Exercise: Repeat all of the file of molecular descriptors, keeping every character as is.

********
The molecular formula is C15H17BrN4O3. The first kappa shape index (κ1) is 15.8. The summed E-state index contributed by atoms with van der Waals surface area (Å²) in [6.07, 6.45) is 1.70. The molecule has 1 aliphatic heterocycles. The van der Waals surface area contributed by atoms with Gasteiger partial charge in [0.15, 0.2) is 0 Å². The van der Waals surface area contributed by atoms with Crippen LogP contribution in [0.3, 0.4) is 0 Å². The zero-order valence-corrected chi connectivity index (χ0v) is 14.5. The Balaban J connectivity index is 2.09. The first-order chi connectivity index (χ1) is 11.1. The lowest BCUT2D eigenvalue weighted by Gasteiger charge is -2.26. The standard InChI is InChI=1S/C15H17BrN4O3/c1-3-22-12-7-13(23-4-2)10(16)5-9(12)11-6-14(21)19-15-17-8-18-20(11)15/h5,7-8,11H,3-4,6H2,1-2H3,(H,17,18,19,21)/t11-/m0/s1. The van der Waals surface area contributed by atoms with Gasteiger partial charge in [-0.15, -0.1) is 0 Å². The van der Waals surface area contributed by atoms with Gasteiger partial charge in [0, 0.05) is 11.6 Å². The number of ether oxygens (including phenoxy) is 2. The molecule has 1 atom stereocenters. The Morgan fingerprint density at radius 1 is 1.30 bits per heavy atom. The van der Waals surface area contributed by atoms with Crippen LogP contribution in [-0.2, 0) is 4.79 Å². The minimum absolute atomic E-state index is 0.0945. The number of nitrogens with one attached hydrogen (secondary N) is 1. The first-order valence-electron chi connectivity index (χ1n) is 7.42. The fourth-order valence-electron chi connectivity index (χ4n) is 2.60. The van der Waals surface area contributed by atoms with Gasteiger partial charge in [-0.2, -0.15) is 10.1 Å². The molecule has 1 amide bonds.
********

The molecular formula is C15H17BrN4O3. The first kappa shape index (κ1) is 15.8. The summed E-state index contributed by atoms with van der Waals surface area (Å²) in [6.07, 6.45) is 1.70. The molecule has 1 aliphatic heterocycles. The van der Waals surface area contributed by atoms with Gasteiger partial charge in [0.15, 0.2) is 0 Å². The van der Waals surface area contributed by atoms with Crippen LogP contribution in [0.3, 0.4) is 0 Å². The zero-order valence-corrected chi connectivity index (χ0v) is 14.5. The Balaban J connectivity index is 2.09. The first-order chi connectivity index (χ1) is 11.1. The lowest BCUT2D eigenvalue weighted by Gasteiger charge is -2.26. The standard InChI is InChI=1S/C15H17BrN4O3/c1-3-22-12-7-13(23-4-2)10(16)5-9(12)11-6-14(21)19-15-17-8-18-20(11)15/h5,7-8,11H,3-4,6H2,1-2H3,(H,17,18,19,21)/t11-/m0/s1. The van der Waals surface area contributed by atoms with Gasteiger partial charge in [-0.15, -0.1) is 0 Å². The van der Waals surface area contributed by atoms with Gasteiger partial charge in [0, 0.05) is 11.6 Å². The number of ether oxygens (including phenoxy) is 2. The molecule has 1 atom stereocenters. The Morgan fingerprint density at radius 1 is 1.30 bits per heavy atom. The van der Waals surface area contributed by atoms with Crippen LogP contribution in [-0.2, 0) is 4.79 Å². The minimum absolute atomic E-state index is 0.0945. The number of nitrogens with one attached hydrogen (secondary N) is 1. The first-order valence-electron chi connectivity index (χ1n) is 7.42. The fourth-order valence-electron chi connectivity index (χ4n) is 2.60. The van der Waals surface area contributed by atoms with Gasteiger partial charge in [-0.2, -0.15) is 10.1 Å². The molecule has 1 amide bonds.